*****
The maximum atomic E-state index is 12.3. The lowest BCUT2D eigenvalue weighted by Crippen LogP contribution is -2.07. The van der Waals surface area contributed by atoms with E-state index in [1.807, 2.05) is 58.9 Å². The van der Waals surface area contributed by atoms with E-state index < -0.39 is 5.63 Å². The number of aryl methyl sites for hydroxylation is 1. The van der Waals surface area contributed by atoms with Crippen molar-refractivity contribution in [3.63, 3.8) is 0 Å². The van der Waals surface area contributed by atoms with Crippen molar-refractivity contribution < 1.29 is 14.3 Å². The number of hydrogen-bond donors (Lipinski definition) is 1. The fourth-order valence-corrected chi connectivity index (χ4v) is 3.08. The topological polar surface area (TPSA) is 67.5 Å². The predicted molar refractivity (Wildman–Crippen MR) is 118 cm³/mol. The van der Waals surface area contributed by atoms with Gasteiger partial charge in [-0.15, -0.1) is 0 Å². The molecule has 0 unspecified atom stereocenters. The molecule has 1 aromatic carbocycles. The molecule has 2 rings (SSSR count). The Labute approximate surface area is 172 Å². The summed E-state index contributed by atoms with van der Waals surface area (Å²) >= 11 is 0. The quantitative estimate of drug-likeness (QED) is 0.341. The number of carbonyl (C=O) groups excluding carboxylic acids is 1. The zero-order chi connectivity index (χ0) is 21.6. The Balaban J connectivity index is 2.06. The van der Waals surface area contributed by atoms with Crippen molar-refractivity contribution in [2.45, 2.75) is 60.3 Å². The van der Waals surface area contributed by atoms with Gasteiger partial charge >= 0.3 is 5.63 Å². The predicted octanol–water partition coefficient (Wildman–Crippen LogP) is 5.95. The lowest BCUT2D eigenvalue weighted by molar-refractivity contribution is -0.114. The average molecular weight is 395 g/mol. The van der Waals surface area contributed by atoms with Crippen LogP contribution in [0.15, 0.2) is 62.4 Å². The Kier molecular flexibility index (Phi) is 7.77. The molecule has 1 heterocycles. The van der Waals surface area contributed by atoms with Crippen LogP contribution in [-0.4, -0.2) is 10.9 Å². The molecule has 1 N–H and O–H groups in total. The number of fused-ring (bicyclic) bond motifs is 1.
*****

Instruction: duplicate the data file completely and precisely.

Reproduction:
The maximum atomic E-state index is 12.3. The lowest BCUT2D eigenvalue weighted by Crippen LogP contribution is -2.07. The van der Waals surface area contributed by atoms with E-state index in [1.807, 2.05) is 58.9 Å². The van der Waals surface area contributed by atoms with E-state index < -0.39 is 5.63 Å². The number of aryl methyl sites for hydroxylation is 1. The van der Waals surface area contributed by atoms with Crippen molar-refractivity contribution in [3.63, 3.8) is 0 Å². The van der Waals surface area contributed by atoms with Crippen molar-refractivity contribution < 1.29 is 14.3 Å². The number of hydrogen-bond donors (Lipinski definition) is 1. The fourth-order valence-corrected chi connectivity index (χ4v) is 3.08. The topological polar surface area (TPSA) is 67.5 Å². The predicted molar refractivity (Wildman–Crippen MR) is 118 cm³/mol. The van der Waals surface area contributed by atoms with Gasteiger partial charge in [-0.15, -0.1) is 0 Å². The molecule has 0 unspecified atom stereocenters. The molecule has 1 aromatic carbocycles. The molecule has 2 rings (SSSR count). The Labute approximate surface area is 172 Å². The summed E-state index contributed by atoms with van der Waals surface area (Å²) >= 11 is 0. The quantitative estimate of drug-likeness (QED) is 0.341. The number of carbonyl (C=O) groups excluding carboxylic acids is 1. The zero-order chi connectivity index (χ0) is 21.6. The Balaban J connectivity index is 2.06. The van der Waals surface area contributed by atoms with Crippen molar-refractivity contribution in [2.45, 2.75) is 60.3 Å². The van der Waals surface area contributed by atoms with Gasteiger partial charge >= 0.3 is 5.63 Å². The predicted octanol–water partition coefficient (Wildman–Crippen LogP) is 5.95. The lowest BCUT2D eigenvalue weighted by molar-refractivity contribution is -0.114. The average molecular weight is 395 g/mol. The van der Waals surface area contributed by atoms with Crippen LogP contribution in [0.15, 0.2) is 62.4 Å². The Kier molecular flexibility index (Phi) is 7.77. The molecule has 1 heterocycles. The van der Waals surface area contributed by atoms with Crippen LogP contribution in [-0.4, -0.2) is 10.9 Å². The molecule has 1 N–H and O–H groups in total. The number of fused-ring (bicyclic) bond motifs is 1.